An IMF study of infrastructure spending in several countries from 1985 to 2014, found that an unanticipated one percent increase in public infrastructure boosted gross domestic product (GDP) by 0.4% the following year, but by 1.5% four years later.Footnote 3 The Economic Policy Institute agrees, noting in a 2014 report that ‘our analysis confirms with a large and growing body of literature persuasively arguing that infrastructure investments can boost even private sector productivity growth’.Footnote 4

It is very likely, however, that we underestimate the potential for leapfrogging in infrastructure and that we are locked into a particular vision of how things should be done.Footnote 5

For, once a country has invested and built an elaborate network of pipes, wires, roads, bridges, buildings and other expensive physical infrastructure, which is characteristic of today’s developed countries, it becomes very difficult to imagine or to take the risk of investing in a different way of doing things. Every piece of existing infrastructure creates vested interests that are subsequently difficult to uproot. The result is a tendency towards ‘path dependency’ where governments and the private sector do things in a particular manner because that seems to be the way things should be done and because it is difficult to get the public to change their ways. Furthermore, since other countries have done things in one way for so long, Africans tend to believe that it should follow the same infrastructure and development pathway that is presented by their former colonial masters in Europe, or as was illustrated through the cultural pop culture of the USA and today, the rapid improvements in livelihoods and global power in China.

Can we really imagine the impact of wireless power, automated bulk delivery systems via thousands of heavy-lift drones, individual air transport instead of cars and mass transportation systems that don’t require asphalt roads to replace buses or trains? What would happen if there was a widespread adoption of atmospheric water generators that are capable of extracting water from the air during the day and produced electricity at night (wind speed allowing)?Footnote 6 Once we find ways of fully developing a circular economy, where waste is used as biomass the household becomes steadily more independent from the need for delivery of bulk services such as water, electricity and water-borne sewage. This is the long-term impact of modern technology, one of greater independence and choice.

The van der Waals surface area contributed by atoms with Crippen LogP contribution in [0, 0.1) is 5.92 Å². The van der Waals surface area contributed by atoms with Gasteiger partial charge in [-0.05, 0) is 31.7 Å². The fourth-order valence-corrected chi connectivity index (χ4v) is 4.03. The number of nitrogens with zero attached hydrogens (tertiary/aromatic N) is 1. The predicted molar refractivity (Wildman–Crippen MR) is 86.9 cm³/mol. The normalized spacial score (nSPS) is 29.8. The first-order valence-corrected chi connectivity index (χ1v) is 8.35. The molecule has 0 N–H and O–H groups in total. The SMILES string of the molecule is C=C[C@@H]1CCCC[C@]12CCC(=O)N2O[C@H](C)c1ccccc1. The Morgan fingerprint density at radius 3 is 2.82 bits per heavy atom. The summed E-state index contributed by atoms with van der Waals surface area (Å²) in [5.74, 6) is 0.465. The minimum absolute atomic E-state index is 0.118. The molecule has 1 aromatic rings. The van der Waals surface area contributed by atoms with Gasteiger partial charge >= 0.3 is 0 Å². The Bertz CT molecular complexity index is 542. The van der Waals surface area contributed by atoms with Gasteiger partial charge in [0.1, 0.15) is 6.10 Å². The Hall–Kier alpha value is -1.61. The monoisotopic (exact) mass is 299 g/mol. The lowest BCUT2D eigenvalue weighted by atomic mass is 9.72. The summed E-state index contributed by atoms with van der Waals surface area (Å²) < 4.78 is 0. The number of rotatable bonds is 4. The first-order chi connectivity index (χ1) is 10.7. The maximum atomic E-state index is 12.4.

In 2019 the eThekwini municipality in South Africa’s KwaZulu-Natal province completed a pre-feasibility study that found that the powerful Agulhas current that runs from North to South along its steep continental shelf in the Indian Ocean has the potential to generate 50.4 GW of power. That is roughly equivalent to South Africa’s total domestic electricity generation capacity.Footnote 7 And South Africa is, by a substantial margin, Africa’s largest electricity producer. Instead of importing power from dirty coalfields further inland, the province could generate all of its electricity needs offshore from a renewable source with hardly any environmental impact.

Can we even begin to imagine the impact of the wide adoption of contour crafting—a layered fabrication system similar to 3D printing that can be used to rapidly construct buildings and other large pieces of infrastructure using local materials and not requiring the construction company to truck in bricks, cement, conduiting, roof trusses and other bulk items?Footnote 8

These are all examples of technological innovations that will bring about major changes. That change is well underway since it inevitably starts modestly but it creeps upon us. It is only one day when we look back that we realise the journey that has been travelled. That’s what happened with mobile phones which have literally transformed the way we socialise, work and play. The distance that we travel from the crest of one transformative technological wave to the next is steadily decreasing.